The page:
Editor’s note: This blog summarizes a keynote address given by the author for a September 26, 2020, virtual event of the Metro Chicago Synodical Women’s Organization. You can watch the 19-minute keynote address online.
Thanks to a recent virtual synodical gathering, I’ve been thinking about women using our voices. A timely topic, given the expressions of outrage over systemic racism in our society and the opportunity to express our desires in upcoming elections.
Why do I use my voice? It is part of what I am called to do as a Christian. If you look to the commitments we make at our affirmation of baptism, it’s clear. We commit to continue in the covenant God made with us in holy baptism by
Proclaiming the good news of God in Christ through word and deed, and
striving for justice and peace in all the earth. (Evangelical Lutheran Worship, page 236)
I must use my voice to live out my baptismal calling. You must use your voice too. And we don’t have to do it the same way. Some of us are loud and brash when using our voices. Others of us are quiet and persistent. However we do it, we are called to proclaim the good news and to strive for justice and peace. You’ll find similar expressions in the Purpose Statement of Women of the ELCA, something to which you and I have committed.
We have role models
Sometimes it’s reassuring to look to other women using their voices, role models for us when our response to the baptismal call is tentative. Mary, Jesus’ mother, used her voice to sing God’s praises and describe God’s commonwealth, where the proud are brought down and the lowly are lifted up, where the hungry are filled with good things and the rich are sent away empty.
The prophet Anna, at 84, used her voice to praise God when she encountered the baby Jesus during his presentation at the Temple. As Luke records the encounter, Anna began “speaking about the child to all who were looking for the redemption of Jerusalem.”
The Canaanite woman asked Jesus to help her demon-tormented daughter using her voice to seek help for her daughter. The Samaritan woman at the well who encountered Jesus in the noonday heat used her voice as the first evangelist, telling others about Jesus and what he had said and done.
Women who found their voices
Our history is filled with women who found their voices, many through trial and error, women like Hildegard of Bingen, Katherina von Bora Luther, Anne Hutchinson, Ann Franklin, Harriet Tubman, Victoria Woodhull, Sojourner Truth, Jeannette Rankin, Jane Addams. Some spoke out for universal suffrage, care of those living in poverty, peace not war, while others spoke out against racism, sexism, and all manner of inequity.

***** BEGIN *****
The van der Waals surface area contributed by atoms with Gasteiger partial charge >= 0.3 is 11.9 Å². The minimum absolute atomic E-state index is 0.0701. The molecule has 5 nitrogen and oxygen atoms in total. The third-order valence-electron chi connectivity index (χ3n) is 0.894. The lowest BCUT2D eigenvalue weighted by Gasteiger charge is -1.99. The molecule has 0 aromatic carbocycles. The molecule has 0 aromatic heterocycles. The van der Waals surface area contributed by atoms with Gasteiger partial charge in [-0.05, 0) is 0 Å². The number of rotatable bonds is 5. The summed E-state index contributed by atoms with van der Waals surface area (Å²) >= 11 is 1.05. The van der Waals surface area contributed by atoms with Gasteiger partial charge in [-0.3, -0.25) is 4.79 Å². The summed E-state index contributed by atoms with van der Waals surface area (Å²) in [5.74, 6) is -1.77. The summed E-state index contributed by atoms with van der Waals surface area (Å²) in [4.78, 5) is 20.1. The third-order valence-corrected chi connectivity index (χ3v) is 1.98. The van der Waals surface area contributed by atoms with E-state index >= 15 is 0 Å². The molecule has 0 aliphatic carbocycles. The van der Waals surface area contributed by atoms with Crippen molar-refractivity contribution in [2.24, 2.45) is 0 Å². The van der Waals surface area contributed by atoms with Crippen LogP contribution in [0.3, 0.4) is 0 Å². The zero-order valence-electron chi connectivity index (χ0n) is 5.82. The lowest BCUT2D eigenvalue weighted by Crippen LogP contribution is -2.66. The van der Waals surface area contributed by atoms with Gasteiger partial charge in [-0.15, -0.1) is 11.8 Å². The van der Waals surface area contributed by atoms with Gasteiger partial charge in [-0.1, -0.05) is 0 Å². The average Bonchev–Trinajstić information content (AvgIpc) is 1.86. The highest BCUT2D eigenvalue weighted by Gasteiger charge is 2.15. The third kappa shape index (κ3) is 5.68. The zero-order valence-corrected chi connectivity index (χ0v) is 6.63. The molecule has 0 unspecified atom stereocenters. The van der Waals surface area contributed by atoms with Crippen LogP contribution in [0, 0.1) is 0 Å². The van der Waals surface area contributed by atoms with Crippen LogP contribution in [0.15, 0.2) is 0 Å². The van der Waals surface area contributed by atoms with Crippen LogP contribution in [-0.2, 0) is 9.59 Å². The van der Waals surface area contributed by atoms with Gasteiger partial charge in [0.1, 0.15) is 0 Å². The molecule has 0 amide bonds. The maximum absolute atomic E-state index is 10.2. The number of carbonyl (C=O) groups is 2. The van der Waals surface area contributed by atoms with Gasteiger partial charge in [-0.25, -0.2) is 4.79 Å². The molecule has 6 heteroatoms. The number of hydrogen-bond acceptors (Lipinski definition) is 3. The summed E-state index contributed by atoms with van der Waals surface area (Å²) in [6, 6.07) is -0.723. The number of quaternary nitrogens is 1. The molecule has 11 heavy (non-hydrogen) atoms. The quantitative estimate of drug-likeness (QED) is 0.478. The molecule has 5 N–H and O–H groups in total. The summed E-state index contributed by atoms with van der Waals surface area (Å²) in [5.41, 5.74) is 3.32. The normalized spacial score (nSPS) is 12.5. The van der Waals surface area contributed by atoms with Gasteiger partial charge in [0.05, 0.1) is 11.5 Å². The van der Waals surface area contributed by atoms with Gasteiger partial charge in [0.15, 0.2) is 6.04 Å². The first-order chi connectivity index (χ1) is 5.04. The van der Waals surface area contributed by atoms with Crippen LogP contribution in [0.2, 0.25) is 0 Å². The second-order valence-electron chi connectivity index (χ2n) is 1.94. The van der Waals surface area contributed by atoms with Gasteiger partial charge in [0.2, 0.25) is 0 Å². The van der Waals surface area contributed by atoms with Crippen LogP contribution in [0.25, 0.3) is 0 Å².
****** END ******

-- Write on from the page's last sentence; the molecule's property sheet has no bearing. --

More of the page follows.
There are lots of contemporary women and girls who serve as role models for us, too. Greta Thunberg found her voice and uses it to bring worldwide attention to climate change. Malala Yousafzai, a recent Oxford University graduate and Nobel Peace Prize winner, found her voice bringing global attention to educating girls.
Leymah Gbowee, our Lutheran sister, used her voice to bring an end to civil war in Liberia. She also used her voice to organize other Christian and Muslim women, to encourage and amplify their voices to bring about peace.
I can’t help but mention Ruth Bader Ginsburg, attorney, legal scholar, and U.S. Supreme Court justice, who died recently. For decades, Justice Ginsburg used her voice to speak for equality.
You and I are unlikely to become Nobel Peace Prize winners or garner a worldwide platform in the ways that Greta and Malala and Leymah and Ruth have done. But that’s no excuse for not finding and using our voices.
Use your voice
Why do we need to find and use our voices? First and foremost, as Christian women, we find and use our voices because it is one way in which we live out our baptismal promises. It’s not optional. It’s what we do as Christians. As author Kathy Khang has said, “our voice is meant to be and bring good news.”
What happens when you don’t find and use your voice? You don’t join in the conversation. You are not part of the solution. What is uniquely you–your thoughts and feelings–is not contributed to the greater good.
- Find, claim, and use your voice. Don’t imitate others. Be authentically you.
- Develop courage to speak. Practice in settings where the risk of failure is low; then grow, over time, into other settings.
- Look to other women for support. Likewise, support other women. Stand up for each other.
In using our voices now, our global sisters are encouraged to use their voices, and we empower the next generation to use their voices.
Love cannot be silent
You’ve probably seen a T-shirt or a meme with these words: When hate is loud, love cannot be silent. There’s a lot of hate in our world today. Hate that is gender-based. Hate that is racially based. Hate that is politically based. Hate that is even based in religion. And all that hate is loud, incredibly loud.
When hate is loud, love cannot be silent. You and I cannot be silent. We are called to be and bring good news. You and I and our voices have been called for such a time as this.
Linda Post Bushkofsky is executive director of Women of the ELCA. Feature photo, from left, clockwise: Leymah Gbowee at the Tenth Triennial Gathering; Katie Luther (Lucas Cranach the elder, public domain); Victoria Hoodhull (Bradley & Rulofson, public domain); and Harriet Tubman (Horatio Seymour Squyer, public domain).